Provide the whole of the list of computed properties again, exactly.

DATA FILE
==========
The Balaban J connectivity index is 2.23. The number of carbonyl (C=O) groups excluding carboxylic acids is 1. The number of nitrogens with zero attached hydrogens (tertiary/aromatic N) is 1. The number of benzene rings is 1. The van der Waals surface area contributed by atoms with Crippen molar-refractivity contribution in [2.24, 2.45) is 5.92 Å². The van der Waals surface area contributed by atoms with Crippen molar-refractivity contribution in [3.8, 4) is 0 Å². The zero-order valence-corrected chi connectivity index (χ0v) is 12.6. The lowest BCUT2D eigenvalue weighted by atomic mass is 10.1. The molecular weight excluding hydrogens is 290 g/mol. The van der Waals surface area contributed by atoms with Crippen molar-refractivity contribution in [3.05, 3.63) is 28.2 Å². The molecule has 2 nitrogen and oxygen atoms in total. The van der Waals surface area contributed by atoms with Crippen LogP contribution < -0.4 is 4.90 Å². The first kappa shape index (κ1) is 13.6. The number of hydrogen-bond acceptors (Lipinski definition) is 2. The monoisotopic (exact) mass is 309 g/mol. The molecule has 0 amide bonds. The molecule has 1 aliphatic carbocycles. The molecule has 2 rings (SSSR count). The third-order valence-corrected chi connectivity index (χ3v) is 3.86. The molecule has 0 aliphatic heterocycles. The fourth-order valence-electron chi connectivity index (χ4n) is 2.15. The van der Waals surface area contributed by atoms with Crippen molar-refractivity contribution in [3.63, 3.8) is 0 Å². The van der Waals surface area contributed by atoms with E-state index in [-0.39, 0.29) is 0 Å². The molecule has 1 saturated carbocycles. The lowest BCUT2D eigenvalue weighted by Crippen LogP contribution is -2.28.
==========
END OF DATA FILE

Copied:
The Balaban J connectivity index is 2.23. The number of carbonyl (C=O) groups excluding carboxylic acids is 1. The number of nitrogens with zero attached hydrogens (tertiary/aromatic N) is 1. The number of benzene rings is 1. The van der Waals surface area contributed by atoms with Crippen molar-refractivity contribution in [2.24, 2.45) is 5.92 Å². The van der Waals surface area contributed by atoms with Crippen molar-refractivity contribution in [3.8, 4) is 0 Å². The zero-order valence-corrected chi connectivity index (χ0v) is 12.6. The lowest BCUT2D eigenvalue weighted by atomic mass is 10.1. The molecular weight excluding hydrogens is 290 g/mol. The van der Waals surface area contributed by atoms with Crippen molar-refractivity contribution in [3.05, 3.63) is 28.2 Å². The molecule has 2 nitrogen and oxygen atoms in total. The van der Waals surface area contributed by atoms with Crippen LogP contribution < -0.4 is 4.90 Å². The first kappa shape index (κ1) is 13.6. The number of hydrogen-bond acceptors (Lipinski definition) is 2. The monoisotopic (exact) mass is 309 g/mol. The molecule has 0 amide bonds. The molecule has 1 aliphatic carbocycles. The molecule has 2 rings (SSSR count). The third-order valence-corrected chi connectivity index (χ3v) is 3.86. The molecule has 0 aliphatic heterocycles. The fourth-order valence-electron chi connectivity index (χ4n) is 2.15. The van der Waals surface area contributed by atoms with Crippen molar-refractivity contribution in [3.63, 3.8) is 0 Å². The van der Waals surface area contributed by atoms with E-state index in [-0.39, 0.29) is 0 Å². The molecule has 1 saturated carbocycles. The lowest BCUT2D eigenvalue weighted by Crippen LogP contribution is -2.28.